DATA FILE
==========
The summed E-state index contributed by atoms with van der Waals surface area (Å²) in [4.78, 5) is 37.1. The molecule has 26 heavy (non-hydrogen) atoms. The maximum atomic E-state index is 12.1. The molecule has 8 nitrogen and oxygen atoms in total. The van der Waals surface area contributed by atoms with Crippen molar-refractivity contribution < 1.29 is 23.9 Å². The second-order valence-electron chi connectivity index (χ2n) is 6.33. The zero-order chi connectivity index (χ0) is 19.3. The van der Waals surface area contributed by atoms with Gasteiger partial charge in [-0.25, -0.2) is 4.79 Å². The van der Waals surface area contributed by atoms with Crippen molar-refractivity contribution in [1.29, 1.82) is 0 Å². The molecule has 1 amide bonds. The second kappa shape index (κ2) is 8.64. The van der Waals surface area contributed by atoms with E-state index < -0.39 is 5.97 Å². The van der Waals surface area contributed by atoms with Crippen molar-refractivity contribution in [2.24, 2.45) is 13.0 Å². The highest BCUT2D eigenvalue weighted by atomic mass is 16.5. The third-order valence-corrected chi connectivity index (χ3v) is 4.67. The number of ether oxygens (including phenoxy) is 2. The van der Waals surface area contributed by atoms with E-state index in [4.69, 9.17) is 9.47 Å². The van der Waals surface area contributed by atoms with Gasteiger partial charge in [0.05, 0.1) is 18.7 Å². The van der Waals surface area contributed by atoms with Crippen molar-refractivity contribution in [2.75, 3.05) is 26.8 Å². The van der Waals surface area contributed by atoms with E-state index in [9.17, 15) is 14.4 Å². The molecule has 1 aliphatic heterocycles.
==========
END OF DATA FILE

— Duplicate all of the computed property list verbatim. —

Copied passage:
The summed E-state index contributed by atoms with van der Waals surface area (Å²) in [4.78, 5) is 37.1. The molecule has 26 heavy (non-hydrogen) atoms. The maximum atomic E-state index is 12.1. The molecule has 8 nitrogen and oxygen atoms in total. The van der Waals surface area contributed by atoms with Crippen molar-refractivity contribution < 1.29 is 23.9 Å². The second-order valence-electron chi connectivity index (χ2n) is 6.33. The zero-order chi connectivity index (χ0) is 19.3. The van der Waals surface area contributed by atoms with Gasteiger partial charge in [-0.25, -0.2) is 4.79 Å². The van der Waals surface area contributed by atoms with Crippen molar-refractivity contribution in [1.29, 1.82) is 0 Å². The molecule has 1 amide bonds. The second kappa shape index (κ2) is 8.64. The van der Waals surface area contributed by atoms with E-state index < -0.39 is 5.97 Å². The van der Waals surface area contributed by atoms with Crippen molar-refractivity contribution in [2.24, 2.45) is 13.0 Å². The highest BCUT2D eigenvalue weighted by atomic mass is 16.5. The third-order valence-corrected chi connectivity index (χ3v) is 4.67. The number of ether oxygens (including phenoxy) is 2. The van der Waals surface area contributed by atoms with E-state index in [4.69, 9.17) is 9.47 Å². The van der Waals surface area contributed by atoms with Gasteiger partial charge in [0.05, 0.1) is 18.7 Å². The van der Waals surface area contributed by atoms with Crippen molar-refractivity contribution in [2.75, 3.05) is 26.8 Å². The van der Waals surface area contributed by atoms with E-state index in [9.17, 15) is 14.4 Å². The molecule has 1 aliphatic heterocycles.